Saturday, July 9, 2011

The Great Wine Robbery

For when the wine is in, the wit is out.

- Thomas Becon

‘Rude food’, a popular column written by Mr. Vir Sanghvi in the Sunday Brunch had an interesting piece named ‘The great wine robbery’ which portrayed cheating in the name of up-selling in the restaurant business. Vir Sanghvi reveals the different innovative techniques of up-selling restaurants use to cheat their customer especially in case of wines. He unveils how restaurants fool their customers by making excuses about wine the customer must have originally ordered for. They later offer wines which they say are better and do not mention that the wine is expensive. They lure customers with daily specials whose price is double any main course on the menu. They uncork new bottles and keep on filling the glasses even when unasked for and offer expensive mineral water like Evian without knowledge. He also suggests what one should do when stuck in such situation.

According to the Writer, the so-called up-selling in the restaurant business is cheating. The writer therefore asks one to be aware and bold in such situations. Firstly, we should not waste our time asking waiters, managers or sommeliers to recommend wine because they are not interested in enhancing our meal experience but want to meet some sales target or push wines which no one is ordering. Secondly, one should not order unless one knows the price. One must therefore always ask without worrying about anything. Thirdly, when one is ripped off, one must always complain. If one does not want to create a scene, one can write to the hotel company or restaurant owner explaining the situation. If one gets a reply, one should not shy away to ask for compensation. If one is not heeded, one can write on websites, share it with friends and make it public.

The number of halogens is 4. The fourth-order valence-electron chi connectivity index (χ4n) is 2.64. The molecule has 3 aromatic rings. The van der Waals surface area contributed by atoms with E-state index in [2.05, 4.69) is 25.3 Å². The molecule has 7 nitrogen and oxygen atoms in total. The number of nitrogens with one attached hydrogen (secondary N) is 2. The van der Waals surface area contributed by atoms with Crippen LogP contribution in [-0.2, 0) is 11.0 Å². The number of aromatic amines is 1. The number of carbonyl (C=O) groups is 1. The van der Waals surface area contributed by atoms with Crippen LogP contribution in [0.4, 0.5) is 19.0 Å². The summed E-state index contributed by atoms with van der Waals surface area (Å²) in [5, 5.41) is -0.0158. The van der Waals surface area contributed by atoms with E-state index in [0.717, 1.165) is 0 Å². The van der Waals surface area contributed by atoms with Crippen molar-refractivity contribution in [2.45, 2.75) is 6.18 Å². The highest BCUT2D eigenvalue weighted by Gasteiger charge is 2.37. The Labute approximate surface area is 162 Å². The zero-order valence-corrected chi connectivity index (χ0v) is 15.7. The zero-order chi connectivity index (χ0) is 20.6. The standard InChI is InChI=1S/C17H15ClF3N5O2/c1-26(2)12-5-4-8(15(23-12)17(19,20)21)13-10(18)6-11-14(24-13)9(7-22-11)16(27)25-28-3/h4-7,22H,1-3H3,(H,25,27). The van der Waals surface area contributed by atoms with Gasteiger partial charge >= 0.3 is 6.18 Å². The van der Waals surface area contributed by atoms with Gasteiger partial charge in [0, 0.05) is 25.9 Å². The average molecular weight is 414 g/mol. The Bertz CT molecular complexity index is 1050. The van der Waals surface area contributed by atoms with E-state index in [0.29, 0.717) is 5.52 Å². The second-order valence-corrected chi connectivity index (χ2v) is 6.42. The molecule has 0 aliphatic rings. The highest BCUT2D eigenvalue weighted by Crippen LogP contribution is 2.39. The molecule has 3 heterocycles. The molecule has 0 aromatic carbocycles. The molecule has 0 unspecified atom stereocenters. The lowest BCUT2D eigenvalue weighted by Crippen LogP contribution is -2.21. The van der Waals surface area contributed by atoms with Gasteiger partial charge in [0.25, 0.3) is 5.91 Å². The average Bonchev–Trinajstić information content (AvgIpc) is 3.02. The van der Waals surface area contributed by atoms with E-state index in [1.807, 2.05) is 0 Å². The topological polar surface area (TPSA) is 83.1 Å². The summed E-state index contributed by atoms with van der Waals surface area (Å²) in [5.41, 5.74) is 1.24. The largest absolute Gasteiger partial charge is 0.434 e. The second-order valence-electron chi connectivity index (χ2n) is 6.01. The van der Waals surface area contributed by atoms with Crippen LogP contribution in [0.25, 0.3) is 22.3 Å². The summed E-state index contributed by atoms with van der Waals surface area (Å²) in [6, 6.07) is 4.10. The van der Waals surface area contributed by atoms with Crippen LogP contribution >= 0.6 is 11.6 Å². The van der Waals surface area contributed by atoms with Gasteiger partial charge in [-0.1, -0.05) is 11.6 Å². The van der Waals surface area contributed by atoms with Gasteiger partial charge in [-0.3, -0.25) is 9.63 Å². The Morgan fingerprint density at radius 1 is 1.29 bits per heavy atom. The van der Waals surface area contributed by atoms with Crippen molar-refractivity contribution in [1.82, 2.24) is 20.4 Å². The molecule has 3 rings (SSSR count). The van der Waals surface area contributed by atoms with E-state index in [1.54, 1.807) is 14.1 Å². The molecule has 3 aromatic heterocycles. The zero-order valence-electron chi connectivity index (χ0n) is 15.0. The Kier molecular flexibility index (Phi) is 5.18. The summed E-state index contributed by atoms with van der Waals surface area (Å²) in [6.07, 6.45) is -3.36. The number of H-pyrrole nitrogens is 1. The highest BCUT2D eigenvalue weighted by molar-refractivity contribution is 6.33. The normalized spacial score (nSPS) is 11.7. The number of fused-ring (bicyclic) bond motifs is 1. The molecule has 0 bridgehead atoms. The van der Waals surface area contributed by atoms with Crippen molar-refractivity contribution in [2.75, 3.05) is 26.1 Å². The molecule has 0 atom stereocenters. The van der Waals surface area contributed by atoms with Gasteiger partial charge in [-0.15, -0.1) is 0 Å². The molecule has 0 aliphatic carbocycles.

The writer’s opinion is that up-selling in restaurant business is nasty. He emphasizes on ethics that should be followed while serving wine which is as simple as informing the customer about the price. He mentions ‘It’s never right to cheat guests’. In India, the writer says, there’s nobody you can complain to in case of rip-off. The writer encourages us to ask the price whenever any alternative is suggested. He mentions it’s better to be perceived as cheap than to be foolish. An inquisitive individual has less chances of being cheated than someone who stays quite and doubtful.

No comments:

Post a Comment